Opel has announced that it will be starting the world’s first electric one-make rally trophy with a racing car based on the Corsa-e from last summer. In the meantime, there have been some updates to the vehicle and schedule of the ADAC Opel e-Rally Cup.
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The e-match cup is intended to replace the ADAC Opel Rally Cup, in which the Opel Adam R2 has been used so far. Many points of the car were modified for rally use, but not the drive. Like the production model, the racing car will have an output of 100 kW and provide the maximum torque of 260 Newton metres from a standing start. The battery remains at 50 kWh. On the other hand, things were changed, such as the chassis, the brakes (including a control system adapted to the recuperation) and various safety measures such as a welded safety cage, underride protection for the drive and a fire extinguishing system.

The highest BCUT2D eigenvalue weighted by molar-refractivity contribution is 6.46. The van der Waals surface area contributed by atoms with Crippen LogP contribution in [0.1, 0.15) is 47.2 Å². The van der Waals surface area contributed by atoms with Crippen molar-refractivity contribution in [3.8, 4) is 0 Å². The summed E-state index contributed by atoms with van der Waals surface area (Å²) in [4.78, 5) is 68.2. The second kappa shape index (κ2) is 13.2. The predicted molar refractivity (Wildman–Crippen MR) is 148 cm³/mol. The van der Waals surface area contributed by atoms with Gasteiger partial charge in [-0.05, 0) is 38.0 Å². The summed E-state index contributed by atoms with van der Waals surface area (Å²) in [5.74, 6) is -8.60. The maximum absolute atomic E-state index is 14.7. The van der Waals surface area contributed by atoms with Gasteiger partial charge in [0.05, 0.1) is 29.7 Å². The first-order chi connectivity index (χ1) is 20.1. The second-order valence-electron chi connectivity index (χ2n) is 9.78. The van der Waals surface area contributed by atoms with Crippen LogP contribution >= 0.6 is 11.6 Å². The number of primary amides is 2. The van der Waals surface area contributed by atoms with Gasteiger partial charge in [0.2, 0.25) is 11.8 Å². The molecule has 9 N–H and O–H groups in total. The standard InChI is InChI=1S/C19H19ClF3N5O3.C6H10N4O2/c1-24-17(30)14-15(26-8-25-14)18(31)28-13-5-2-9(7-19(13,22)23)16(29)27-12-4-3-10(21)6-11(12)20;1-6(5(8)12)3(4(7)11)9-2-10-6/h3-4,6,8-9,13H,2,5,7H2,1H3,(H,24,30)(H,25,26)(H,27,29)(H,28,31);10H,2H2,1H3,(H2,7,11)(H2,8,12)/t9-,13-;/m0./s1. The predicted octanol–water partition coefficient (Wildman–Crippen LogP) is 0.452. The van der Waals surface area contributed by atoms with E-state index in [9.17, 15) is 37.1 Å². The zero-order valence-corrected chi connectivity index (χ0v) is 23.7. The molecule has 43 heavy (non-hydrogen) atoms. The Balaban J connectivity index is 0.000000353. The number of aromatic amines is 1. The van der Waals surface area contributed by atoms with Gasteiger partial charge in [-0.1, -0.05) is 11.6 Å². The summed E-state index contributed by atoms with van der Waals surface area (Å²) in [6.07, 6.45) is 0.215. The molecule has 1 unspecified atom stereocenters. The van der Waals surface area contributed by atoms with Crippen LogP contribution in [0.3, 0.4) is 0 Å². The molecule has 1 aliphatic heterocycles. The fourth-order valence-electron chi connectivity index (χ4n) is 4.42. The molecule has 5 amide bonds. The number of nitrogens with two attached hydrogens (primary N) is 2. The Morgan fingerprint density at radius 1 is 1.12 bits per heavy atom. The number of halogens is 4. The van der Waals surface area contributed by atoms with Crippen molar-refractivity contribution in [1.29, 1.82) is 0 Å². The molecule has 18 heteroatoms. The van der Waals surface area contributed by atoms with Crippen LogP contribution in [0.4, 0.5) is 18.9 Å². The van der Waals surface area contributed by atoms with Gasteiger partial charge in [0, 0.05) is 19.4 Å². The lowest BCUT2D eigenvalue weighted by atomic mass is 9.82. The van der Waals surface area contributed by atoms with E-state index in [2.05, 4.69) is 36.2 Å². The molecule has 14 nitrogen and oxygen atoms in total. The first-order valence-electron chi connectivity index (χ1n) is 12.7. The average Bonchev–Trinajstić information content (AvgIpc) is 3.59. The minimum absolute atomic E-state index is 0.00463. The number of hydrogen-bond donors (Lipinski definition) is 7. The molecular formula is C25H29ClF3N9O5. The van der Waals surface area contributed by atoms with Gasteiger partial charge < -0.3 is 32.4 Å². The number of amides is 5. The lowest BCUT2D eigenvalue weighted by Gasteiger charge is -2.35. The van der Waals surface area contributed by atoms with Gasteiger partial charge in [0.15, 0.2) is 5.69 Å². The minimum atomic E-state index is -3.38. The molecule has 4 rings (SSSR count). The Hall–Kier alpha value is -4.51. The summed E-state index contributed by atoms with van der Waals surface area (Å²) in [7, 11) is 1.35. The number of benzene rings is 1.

Two of the Opel Corsa-e Rally’s all-battery electric vehicles currently undergo endurance and component tests at the Test Center in Dudenhofen. “The demanding development programme is going according to plan, but is far from completed yet,” says Jörg Schrott, Director Opel Motorsport. “The aim is to supply our customer teams with a fully reliable, easy to handle and powerful rally car that will enable the ADAC Opel e-Rally Cup to seamlessly continue the success of its predecessor, the ADAC Opel. Rally Cup.”
Meanwhile, the two partners Opel and ADAC, have provided further key data on the calendar. The start of the ADAC Opel e-Rally Cup season is scheduled for 21 and 22 August 2020 as part of the ADAC Saarland-Pfalz Rally. The official start of the season in Saarland will be followed in 2020 by three further classification runs at two events – the ADAC Rallye Bavaria (26/27 September) and the ADAC Rallye Germany from 15 to 18 October.